Last weekend's emotional reunion was made possible thanks to a search led by the Germany-based International Tracing Service (ITS), which specializes in reuniting people separated by conflict, and the Italian Red Cross, which has an international mandate to assist in such searches.
In 1944, the mother from Emilia-Romagna fell pregnant to a married German soldier while she was working in Germany.
As soon as the child was born, she was taken from the mother and raised by the father and his wife, along with their own sons and daughters.
The mother was led to believe that the baby had died shortly after being born, and returned to her hometown of Novellara when the war ended.
As the child grew up in a small town outside Frankfurt, the father told her that her mother was Italian, but had died during the war and would not allow his daughter to ask anymore questions about her maternal parent.
But two years ago, after the death of her father, Margot Bachmann, now 71, decided she wanted to know more about her biological mother, who she believed to be long dead.
With the support of her own daughter, she went to the ITS to try to see what she could discover.
Incredibly, the search revealed that after 70 years, her mother was still alive. Since returning to Italy, she had never left her hometown and was eventually located by the ITS and Italian Red Cross.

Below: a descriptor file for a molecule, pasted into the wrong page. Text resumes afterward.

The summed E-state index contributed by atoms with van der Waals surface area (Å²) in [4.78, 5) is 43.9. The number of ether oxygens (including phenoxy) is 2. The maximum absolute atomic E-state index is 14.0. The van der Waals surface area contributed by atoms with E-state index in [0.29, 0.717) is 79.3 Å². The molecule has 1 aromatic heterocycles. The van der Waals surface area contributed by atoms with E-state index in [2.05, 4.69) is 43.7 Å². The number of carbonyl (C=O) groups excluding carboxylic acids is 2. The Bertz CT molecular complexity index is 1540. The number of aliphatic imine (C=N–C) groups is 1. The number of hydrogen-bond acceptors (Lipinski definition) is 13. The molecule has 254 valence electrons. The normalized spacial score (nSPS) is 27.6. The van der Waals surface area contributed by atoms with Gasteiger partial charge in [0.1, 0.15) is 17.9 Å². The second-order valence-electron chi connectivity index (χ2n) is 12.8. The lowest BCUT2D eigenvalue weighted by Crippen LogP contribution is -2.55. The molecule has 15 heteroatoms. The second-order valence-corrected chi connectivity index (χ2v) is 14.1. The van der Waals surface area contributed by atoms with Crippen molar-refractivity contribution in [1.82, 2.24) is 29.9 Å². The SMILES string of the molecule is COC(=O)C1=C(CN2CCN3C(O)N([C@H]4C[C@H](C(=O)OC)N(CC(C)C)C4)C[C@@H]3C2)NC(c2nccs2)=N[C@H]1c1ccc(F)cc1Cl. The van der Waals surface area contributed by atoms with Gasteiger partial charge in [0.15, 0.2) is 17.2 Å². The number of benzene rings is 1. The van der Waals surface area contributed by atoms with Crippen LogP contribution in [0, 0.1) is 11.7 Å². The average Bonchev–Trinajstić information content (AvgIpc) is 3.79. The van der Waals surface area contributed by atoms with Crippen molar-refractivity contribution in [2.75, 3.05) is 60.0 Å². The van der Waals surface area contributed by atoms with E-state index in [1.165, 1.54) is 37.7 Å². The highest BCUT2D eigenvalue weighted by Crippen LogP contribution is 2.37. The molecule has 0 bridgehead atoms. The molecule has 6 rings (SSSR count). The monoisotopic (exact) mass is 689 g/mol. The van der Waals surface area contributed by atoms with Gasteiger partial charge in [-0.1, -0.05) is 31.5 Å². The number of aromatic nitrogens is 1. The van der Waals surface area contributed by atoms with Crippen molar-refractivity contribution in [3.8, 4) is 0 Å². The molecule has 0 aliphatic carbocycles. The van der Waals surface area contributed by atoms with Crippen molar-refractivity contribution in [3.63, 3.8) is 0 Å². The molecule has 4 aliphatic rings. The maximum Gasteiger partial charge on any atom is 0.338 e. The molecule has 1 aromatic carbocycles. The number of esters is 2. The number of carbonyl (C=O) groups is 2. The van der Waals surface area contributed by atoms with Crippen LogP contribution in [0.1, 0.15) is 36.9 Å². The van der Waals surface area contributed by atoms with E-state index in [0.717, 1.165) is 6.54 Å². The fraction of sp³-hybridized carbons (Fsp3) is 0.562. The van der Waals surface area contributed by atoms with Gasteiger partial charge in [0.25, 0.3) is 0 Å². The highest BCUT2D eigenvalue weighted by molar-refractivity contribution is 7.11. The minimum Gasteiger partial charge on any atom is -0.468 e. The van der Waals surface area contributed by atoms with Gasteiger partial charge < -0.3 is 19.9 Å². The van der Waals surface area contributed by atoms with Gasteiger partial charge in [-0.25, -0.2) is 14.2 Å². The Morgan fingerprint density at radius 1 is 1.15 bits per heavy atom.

“It required a lot of time. We have a database of 30 million documents that we needed to search and fortunately we managed to find the mother's pension request,” a spokesperson for the ITS told The Local.
“We only manage to reunite a handful of people like this each year.”
Speaking of the emotional reunion in Novellara, Bachmann told La Repubblica: “I started the search hoping to find out more but I never thought I would be able to embrace my mother in my arms.”
A spokesperson for the Italian Red Cross, Laura Bastianetto, explained how extraordinary the reunion was.
“We have witnessed a small miracle. It's very rare for a mother and daughter to find each other after 70 years. Usually it's brothers and sisters we end up reuniting – there aren't that many Second World War survivors left.
“Now that the two families have been reunited, no doubt there will be plenty of trips between Germany and Italy. They have so much to tell each other and it's great that the mother, who believed her child to be dead, will have the chance to make up for lost time.”